The Rock Sound Exodus
On 14th December at 0830, Lady Jane led the departure of boats from Rock Sound headed to the Exumas. More than half the fleet left that day: Lady Jane and Tropic Bird.
Tides sprint in the shallow waters around Rock Sound, which made for slow progress. But, when we reached deeper water, the wind speed increased, the tide lost its grip, and Lady Jane took off like a boat possessed. This was brilliant sailing. We managed to avoid a series of squalls through speed and good luck and sailed all the way to Allens Cut just north of our destination – Highbourne Cay. And by 1500 our anchor was set, and soon we were lounging in the cockpit waiting for the sunset.
The next morning we made our way slightly north to Allens Cay where, instead of the ubiquitous pigs on beaches, there’s a beach full of iguanas. After tucking Lady Jane away in a small cove away from the southerly wind and swells, we launched the dinghy and headed over to the beach – very slowly. The iguanas are straight out of Jurassic Park. If they were bigger (or we a lot smaller), they would be terrifying. Fortunately, they are only around 2ft long, but they make up for their diminutive status by looking harder than a T-Rex.
Shortly after landing our dinghy on Allens Cay beach we heard the roar of a seaplane overhead, which soon became the roar of a seaplane approaching us. On it was a couple of crew and a small family. The crew anchored the plane to the beach, apologised for the noise, then helped their guests out onto the plane’s floats, and onto the sand. The iguanas, I think, are familiar with the plane’s crew. Rather than run away from the noise, they turned to watch the show, then waited to see what treats were in store. Those treats turned out to be grapes offered up on a stick. When the grapes were within reach, the Iguanas leapt up for them just as a trained dog might do. It’s a bizarre sight.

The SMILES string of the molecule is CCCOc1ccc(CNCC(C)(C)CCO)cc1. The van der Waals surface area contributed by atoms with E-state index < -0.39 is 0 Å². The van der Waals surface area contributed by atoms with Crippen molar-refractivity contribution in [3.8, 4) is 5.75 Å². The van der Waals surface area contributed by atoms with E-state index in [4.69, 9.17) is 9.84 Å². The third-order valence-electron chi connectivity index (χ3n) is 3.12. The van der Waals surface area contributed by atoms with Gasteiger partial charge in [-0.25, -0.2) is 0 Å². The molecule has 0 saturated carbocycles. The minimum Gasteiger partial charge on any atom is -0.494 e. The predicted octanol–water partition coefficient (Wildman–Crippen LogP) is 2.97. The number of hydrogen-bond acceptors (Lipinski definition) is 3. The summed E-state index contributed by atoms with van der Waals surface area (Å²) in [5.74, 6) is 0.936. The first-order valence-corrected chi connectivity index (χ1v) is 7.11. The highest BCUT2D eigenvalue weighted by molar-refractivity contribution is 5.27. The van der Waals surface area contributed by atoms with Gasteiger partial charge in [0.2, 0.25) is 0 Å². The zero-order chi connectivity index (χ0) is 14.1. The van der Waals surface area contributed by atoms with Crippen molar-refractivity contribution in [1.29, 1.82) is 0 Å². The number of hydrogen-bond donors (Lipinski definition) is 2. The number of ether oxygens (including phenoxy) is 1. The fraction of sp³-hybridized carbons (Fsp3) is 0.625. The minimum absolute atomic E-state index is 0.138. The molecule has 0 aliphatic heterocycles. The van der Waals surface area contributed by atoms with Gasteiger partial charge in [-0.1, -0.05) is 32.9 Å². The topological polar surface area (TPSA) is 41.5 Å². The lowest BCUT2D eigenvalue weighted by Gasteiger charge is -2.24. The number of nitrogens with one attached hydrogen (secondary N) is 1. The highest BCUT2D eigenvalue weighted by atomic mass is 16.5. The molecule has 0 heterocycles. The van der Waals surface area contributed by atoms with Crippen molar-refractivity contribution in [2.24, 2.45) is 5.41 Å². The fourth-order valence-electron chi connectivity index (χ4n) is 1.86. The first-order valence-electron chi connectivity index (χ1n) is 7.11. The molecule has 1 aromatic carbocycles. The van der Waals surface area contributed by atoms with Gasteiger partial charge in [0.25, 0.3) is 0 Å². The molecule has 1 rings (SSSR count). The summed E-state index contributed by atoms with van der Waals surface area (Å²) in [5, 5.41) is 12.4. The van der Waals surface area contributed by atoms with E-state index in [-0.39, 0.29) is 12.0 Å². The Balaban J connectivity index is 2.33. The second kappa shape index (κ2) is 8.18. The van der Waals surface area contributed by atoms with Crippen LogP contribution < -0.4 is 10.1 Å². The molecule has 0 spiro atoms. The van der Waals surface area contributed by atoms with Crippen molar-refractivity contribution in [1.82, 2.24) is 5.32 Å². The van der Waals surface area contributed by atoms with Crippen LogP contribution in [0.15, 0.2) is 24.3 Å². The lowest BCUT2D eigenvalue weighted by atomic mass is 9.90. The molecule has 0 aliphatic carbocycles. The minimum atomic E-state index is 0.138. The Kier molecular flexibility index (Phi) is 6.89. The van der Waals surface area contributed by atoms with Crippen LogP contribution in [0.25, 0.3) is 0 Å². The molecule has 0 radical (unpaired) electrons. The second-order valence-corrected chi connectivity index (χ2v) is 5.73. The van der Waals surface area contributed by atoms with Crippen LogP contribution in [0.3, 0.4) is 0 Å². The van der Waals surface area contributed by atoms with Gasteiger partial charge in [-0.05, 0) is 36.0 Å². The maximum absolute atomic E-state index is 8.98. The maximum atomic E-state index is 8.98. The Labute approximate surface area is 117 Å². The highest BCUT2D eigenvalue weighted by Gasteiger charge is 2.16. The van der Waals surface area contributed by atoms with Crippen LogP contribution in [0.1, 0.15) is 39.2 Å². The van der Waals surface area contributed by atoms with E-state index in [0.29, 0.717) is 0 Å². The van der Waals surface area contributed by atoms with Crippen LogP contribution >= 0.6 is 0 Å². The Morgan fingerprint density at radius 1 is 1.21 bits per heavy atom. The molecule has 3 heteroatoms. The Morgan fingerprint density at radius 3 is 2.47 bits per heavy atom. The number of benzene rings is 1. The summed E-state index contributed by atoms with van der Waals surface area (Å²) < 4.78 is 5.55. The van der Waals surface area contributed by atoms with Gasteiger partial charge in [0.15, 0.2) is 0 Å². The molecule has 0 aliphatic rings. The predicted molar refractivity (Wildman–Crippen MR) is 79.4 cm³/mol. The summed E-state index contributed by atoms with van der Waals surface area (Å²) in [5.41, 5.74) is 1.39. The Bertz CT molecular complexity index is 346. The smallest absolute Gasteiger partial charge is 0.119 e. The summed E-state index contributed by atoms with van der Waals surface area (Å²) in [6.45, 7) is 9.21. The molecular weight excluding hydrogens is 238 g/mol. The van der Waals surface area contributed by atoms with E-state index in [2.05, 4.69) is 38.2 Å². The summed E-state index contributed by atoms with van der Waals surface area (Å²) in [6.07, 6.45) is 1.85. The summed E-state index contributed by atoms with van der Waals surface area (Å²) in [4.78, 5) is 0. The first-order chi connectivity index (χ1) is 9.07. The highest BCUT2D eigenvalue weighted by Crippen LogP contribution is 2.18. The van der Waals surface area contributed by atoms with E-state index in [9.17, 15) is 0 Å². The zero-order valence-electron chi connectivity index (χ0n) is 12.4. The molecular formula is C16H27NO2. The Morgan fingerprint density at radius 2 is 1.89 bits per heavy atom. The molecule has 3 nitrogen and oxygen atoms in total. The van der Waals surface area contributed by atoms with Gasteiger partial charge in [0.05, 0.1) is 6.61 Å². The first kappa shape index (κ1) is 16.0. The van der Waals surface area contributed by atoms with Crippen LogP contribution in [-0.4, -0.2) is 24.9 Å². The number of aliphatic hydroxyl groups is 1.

The folks on the plane didn’t stay that long. The crew released the anchor, turned the boat around and headed off in a plume of spray and a deafening roar.
We also headed off, but in less-spectacular style, back to Lady Jane. And when we got to our bay, we found the boat that was in front of us replaced by another. Looking up at the boat’s spreaders, we saw an Ocean Cruising Club burgee. So, we went over to say hello. The skipper of the boat was none other than Pete Goss, whose selfless rescue of Rafael Dinelli on Christmas Day 1996 during the Vendee Globe race earned Pete the Legion d’Honneur and an MBE and saved Monsieur Dinelli’s life.
This softly spoken man is the James Bond of ocean sailing. Turning back into gale force winds to perform a rescue like that is hardcore. We are a bit wimpy about turning into the wind to get the sail away.
If you want to learn more about the rescue, read his excellent book Close to the Wind. I have – it’s emotional.